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Family Drug Abuse Secrets: Give Your Teenager the Gift of Honesty

More than 28 million Americans are children of alcoholics, yet many of them remain in the dark about addiction. And that’s a frightening thing, considering genetics account for about half the risk of developing a dependency on drugs or alcohol.

What does all this talk about genetics mean for your kids? Well, if you have one or more blood relatives with a drug or alcohol problem, your children are (statistically) at a much higher risk of suffering from one.

Take a Deep Breath…Our Teens Aren’t Doomed

Family trying to give teen the gift of honestyEven though teenagers may inherit a propensity towards substance abuse, not every child falls victim to it. Thankfully, other factors – such as environmental or past trauma – play a large part, too.

As parents, it’s important to safeguard our teens against addiction as much as we possibly can. And a great place to start is by following these simple tips:

  • Talk About It: Explain the nature of the beast so your teen can have a clear picture what they’re up against. Addiction is a chronic, relapsing brain disease that is characterized by compulsive drug-seeking and use, despite harmful consequences. There is no cure, but that doesn’t mean that all hope is lost. In fact, recovery is possible through a variety of mediums, such as meetings, therapy and/or medication.
  • Be Honest and Open: Teens can see right through you as you steadily gloss over the situation, so be thorough and completely candid about your family’s past with addiction. This will not only help in creating awareness, but it will also open the door for them to feel comfortable in talking about addiction with you down the road.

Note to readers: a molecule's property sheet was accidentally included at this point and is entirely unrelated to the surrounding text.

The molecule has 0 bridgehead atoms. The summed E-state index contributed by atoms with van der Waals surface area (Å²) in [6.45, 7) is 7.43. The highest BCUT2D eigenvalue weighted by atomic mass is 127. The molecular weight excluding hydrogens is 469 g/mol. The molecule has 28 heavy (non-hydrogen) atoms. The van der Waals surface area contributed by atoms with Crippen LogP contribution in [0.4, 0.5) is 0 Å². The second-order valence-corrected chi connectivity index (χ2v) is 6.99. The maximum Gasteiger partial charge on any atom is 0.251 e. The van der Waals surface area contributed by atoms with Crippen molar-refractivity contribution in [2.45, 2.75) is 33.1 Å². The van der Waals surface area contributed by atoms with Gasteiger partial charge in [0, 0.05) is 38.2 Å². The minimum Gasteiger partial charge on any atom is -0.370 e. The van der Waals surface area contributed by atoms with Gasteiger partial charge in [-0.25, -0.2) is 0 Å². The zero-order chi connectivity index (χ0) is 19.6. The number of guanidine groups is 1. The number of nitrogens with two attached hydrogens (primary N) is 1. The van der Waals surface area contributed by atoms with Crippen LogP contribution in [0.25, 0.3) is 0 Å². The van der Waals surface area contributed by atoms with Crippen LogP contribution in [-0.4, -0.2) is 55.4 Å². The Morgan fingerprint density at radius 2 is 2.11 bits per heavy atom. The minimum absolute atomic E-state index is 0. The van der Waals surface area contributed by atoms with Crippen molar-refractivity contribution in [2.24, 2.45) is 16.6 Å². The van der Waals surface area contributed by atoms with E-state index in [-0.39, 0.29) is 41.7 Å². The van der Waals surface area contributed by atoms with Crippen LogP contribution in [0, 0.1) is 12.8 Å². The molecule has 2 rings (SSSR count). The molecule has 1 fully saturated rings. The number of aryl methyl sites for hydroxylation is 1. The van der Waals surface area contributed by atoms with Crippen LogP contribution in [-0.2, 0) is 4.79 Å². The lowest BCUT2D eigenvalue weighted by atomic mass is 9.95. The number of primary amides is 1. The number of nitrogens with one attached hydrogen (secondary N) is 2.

• Let it Go: Release the shame associated with substance abuse. Unfortunately, chemical dependency still carries a heavy societal stigma, so it’s important not to approach the subject with blame. Skip the judgments and stick to the facts. Let teens know that it isn’t a choice – it’s a disease of the brain that can affect anyone, of any profession, at any time. It’s equally important for them to understand it’s not their fault that other family members are addicted. After all, they’re just as powerless to stop addiction as those struggling with it first-hand.

Honoring Our Kids With the Truth

In short, honesty is the best policy when discussing addiction with your teen. Having an open line of communication will ultimately be one of your most powerful weapons against chemical dependency. And what’s more, it will help your teen beat the odds of succumbing to substance abuse down the road.

So, go ahead…tell the truth.